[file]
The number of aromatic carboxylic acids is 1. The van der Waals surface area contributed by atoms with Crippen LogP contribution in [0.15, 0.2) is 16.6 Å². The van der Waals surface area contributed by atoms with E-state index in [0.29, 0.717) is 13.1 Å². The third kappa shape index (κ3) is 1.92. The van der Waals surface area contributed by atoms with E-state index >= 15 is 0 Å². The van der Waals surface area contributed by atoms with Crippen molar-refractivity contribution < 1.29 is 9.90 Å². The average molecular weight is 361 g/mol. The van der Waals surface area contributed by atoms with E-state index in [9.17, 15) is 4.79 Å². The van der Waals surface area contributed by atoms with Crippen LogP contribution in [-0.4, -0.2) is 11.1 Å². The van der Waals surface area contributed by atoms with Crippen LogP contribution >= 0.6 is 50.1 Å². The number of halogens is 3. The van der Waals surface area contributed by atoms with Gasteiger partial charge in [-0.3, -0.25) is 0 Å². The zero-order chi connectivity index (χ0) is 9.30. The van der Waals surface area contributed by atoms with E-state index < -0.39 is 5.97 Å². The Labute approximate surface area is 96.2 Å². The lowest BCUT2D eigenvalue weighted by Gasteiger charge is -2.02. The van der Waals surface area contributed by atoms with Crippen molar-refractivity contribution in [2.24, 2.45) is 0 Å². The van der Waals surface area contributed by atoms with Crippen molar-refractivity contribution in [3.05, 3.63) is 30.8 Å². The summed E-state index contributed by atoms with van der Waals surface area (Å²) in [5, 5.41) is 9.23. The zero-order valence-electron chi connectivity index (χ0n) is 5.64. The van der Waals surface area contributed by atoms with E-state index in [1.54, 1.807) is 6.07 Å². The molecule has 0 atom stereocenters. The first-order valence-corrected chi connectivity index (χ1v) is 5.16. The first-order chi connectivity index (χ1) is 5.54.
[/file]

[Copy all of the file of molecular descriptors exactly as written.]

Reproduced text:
The number of aromatic carboxylic acids is 1. The van der Waals surface area contributed by atoms with Crippen LogP contribution in [0.15, 0.2) is 16.6 Å². The van der Waals surface area contributed by atoms with E-state index in [0.29, 0.717) is 13.1 Å². The third kappa shape index (κ3) is 1.92. The van der Waals surface area contributed by atoms with E-state index >= 15 is 0 Å². The van der Waals surface area contributed by atoms with Crippen molar-refractivity contribution < 1.29 is 9.90 Å². The average molecular weight is 361 g/mol. The van der Waals surface area contributed by atoms with E-state index in [9.17, 15) is 4.79 Å². The van der Waals surface area contributed by atoms with Crippen LogP contribution in [-0.4, -0.2) is 11.1 Å². The van der Waals surface area contributed by atoms with Crippen LogP contribution >= 0.6 is 50.1 Å². The number of halogens is 3. The van der Waals surface area contributed by atoms with Gasteiger partial charge in [-0.3, -0.25) is 0 Å². The zero-order chi connectivity index (χ0) is 9.30. The van der Waals surface area contributed by atoms with E-state index < -0.39 is 5.97 Å². The Labute approximate surface area is 96.2 Å². The lowest BCUT2D eigenvalue weighted by Gasteiger charge is -2.02. The van der Waals surface area contributed by atoms with Crippen molar-refractivity contribution in [2.24, 2.45) is 0 Å². The van der Waals surface area contributed by atoms with Crippen molar-refractivity contribution in [3.05, 3.63) is 30.8 Å². The summed E-state index contributed by atoms with van der Waals surface area (Å²) in [5, 5.41) is 9.23. The zero-order valence-electron chi connectivity index (χ0n) is 5.64. The van der Waals surface area contributed by atoms with E-state index in [1.54, 1.807) is 6.07 Å². The molecule has 0 atom stereocenters. The first-order valence-corrected chi connectivity index (χ1v) is 5.16. The first-order chi connectivity index (χ1) is 5.54.